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Game Theory as a Tool for Bluffing
When using game theory to decide whether to bluff, you must first determine your chances of making your hand. You must then determine the odds your opponent is getting on that bet. Then you must randomly bluff in such a way that the odds against your bluffing are identical to your opponent's pot odds.

Here's one more example. Suppose you have a 20 percent chance of making your hand, there's $100 in the pot, and the bet is $25. Your opponent is then getting $125-to-$25 or 5-to-1 odds if you bet. The ratio of your good hands to your bluffs should, therefore, be 5-to-1. Since you have a 20 percent chance of making your hand, you should randomly bluff 4 percent of the time. (20 percent-to-4 percent equals 5-to-1.) When you bluff in this fashion, you take optimum advantage of the situation.

A good, convenient way to randomize your bluffs, as we have seen, is to pick cards from among those you haven't seen. If, for example, ten cards make your hand and you need a 5-to-1 bluffing ratio, then you should pick two additional cards to bluff with.

Here is another example. You draw one card to a spade flush in draw poker, and your opponent draws three cards. Therefore, the chances are enormous that your opponent will not be able to beat a flush, only a bluff. The pot contains $20. The bet is $10. If you bet, your opponent is getting $30-to-$10 or 9-to-3 odds from the pot. Since nine unseen spades make your flush, you should pick three additional cards to bluff with, such as the two red 4s and the 4 of clubs. You now bet with twelve cards creating a 9-to-3 ratio between your good hands and your bluffs.

It is not always possible to use cards to arrive at exactly the ratio you need to bluff optimally. However, as long as you are close, you can still expect to gain. You recall that choosing six cards to bluff with in the draw lowball example created exactly the right proportion vis-à-vis the pot odds my opponent was getting; nevertheless, I still ended up with a profit when I bluffed with five or with seven cards whether my opponent called or folded. Of course, the closer you are to the exact ratio, the better, in terms of game theory.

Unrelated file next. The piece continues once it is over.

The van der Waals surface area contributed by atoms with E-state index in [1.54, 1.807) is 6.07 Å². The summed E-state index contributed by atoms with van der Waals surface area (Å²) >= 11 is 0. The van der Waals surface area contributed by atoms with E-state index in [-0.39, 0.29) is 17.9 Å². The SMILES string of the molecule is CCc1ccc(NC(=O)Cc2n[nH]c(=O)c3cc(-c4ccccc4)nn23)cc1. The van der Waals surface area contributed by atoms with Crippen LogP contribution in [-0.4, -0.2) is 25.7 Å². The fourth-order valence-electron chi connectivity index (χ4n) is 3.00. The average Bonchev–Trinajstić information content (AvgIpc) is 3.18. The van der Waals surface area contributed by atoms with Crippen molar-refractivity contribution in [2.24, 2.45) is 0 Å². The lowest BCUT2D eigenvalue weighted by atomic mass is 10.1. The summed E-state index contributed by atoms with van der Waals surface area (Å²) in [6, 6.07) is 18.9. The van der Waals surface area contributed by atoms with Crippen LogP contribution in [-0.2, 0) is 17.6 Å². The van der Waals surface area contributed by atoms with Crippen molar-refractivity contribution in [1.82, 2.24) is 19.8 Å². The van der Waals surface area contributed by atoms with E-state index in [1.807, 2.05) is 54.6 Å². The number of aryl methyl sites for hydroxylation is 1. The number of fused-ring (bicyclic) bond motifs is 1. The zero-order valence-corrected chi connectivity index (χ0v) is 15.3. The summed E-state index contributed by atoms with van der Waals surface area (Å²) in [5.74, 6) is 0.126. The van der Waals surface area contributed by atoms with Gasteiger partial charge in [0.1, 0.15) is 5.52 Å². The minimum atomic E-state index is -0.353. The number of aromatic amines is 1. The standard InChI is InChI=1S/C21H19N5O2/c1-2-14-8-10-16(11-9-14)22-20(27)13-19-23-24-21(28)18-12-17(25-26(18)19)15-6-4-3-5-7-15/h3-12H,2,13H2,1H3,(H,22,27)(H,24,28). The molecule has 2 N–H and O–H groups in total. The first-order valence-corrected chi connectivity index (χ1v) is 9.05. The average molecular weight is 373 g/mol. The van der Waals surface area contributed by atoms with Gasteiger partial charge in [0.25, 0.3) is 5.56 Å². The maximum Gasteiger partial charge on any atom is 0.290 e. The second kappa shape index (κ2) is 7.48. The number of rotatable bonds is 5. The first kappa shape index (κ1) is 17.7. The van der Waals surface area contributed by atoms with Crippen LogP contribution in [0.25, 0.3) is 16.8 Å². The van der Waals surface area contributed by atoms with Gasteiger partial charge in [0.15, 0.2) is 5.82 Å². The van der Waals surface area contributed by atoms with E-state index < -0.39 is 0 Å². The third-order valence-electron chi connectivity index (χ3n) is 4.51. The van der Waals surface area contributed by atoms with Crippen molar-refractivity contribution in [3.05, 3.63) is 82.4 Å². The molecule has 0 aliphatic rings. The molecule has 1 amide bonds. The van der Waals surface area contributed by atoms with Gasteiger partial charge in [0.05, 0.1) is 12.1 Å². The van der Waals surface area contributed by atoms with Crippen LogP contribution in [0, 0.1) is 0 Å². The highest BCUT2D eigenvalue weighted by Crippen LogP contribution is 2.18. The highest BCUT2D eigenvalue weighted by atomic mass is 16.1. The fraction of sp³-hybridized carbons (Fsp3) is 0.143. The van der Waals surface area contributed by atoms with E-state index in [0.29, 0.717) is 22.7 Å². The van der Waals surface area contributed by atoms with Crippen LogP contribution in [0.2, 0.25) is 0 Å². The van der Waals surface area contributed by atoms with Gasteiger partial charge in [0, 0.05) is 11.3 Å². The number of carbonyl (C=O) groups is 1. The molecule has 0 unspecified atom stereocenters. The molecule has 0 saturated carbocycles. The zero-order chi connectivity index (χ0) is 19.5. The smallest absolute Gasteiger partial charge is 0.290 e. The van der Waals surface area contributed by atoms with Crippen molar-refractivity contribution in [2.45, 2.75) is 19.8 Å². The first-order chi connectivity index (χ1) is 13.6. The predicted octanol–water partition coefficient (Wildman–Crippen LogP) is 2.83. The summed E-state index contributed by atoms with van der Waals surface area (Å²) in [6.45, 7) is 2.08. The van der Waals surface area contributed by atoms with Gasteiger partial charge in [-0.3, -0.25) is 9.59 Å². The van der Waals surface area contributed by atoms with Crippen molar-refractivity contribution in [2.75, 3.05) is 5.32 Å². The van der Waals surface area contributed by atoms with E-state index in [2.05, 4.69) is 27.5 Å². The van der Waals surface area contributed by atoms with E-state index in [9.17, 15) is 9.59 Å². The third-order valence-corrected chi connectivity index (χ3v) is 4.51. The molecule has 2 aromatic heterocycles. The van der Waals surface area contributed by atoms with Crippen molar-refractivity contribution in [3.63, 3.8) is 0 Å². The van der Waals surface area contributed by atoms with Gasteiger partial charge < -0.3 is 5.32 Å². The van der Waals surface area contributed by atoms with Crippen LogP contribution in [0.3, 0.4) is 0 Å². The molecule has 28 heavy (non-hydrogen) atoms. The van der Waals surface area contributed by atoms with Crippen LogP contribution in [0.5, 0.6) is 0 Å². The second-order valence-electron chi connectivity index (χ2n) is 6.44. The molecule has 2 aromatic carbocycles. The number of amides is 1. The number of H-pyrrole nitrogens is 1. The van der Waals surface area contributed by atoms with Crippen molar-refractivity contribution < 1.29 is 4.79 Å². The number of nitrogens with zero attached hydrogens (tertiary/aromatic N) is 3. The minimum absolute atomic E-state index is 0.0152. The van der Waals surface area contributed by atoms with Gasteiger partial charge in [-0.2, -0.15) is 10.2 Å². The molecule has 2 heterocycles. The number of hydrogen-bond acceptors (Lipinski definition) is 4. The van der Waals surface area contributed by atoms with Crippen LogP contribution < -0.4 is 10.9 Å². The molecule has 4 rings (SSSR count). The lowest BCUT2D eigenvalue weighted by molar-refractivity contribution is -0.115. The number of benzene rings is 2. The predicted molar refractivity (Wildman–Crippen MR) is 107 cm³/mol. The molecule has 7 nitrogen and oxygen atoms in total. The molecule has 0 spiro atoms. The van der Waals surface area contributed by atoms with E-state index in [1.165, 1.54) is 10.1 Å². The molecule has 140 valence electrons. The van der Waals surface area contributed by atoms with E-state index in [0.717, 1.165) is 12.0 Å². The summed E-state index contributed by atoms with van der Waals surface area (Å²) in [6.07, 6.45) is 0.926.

Multiway Hands on the Flop
 
But most of the time you won't be heads up. You need to make a judgment about your hand and how it stacks up to all the other hands that are still active. When this involves four, five, or six players, this judgment can be problematic.

If there are three or four (or more) active hands seeing the flop, it's important to bet your good hands like top pair with a good kicker. Try to drop as many players as you can. In accomplishing this, your position relative to the button isn't as important as your position relative to a likely bettor or raiser. For example, if you are in early position in a raised pot and a very aggressive player is on the button, then it might be a good idea to check your strong hands, expecting him to bet so that you can raise, facing those players after you with two bets cold, and putting pressure on them to fold. The more active hands there are on the flop, the more important this is. With few opponents, it's often right to slowplay on the flop, waiting until the turn when the bet size doubles before you raise. Waiting is seldom a good idea against a large field. There's just too many bad things that can happen on later streets if you let a lot of opponents in cheaply on the flop.
 
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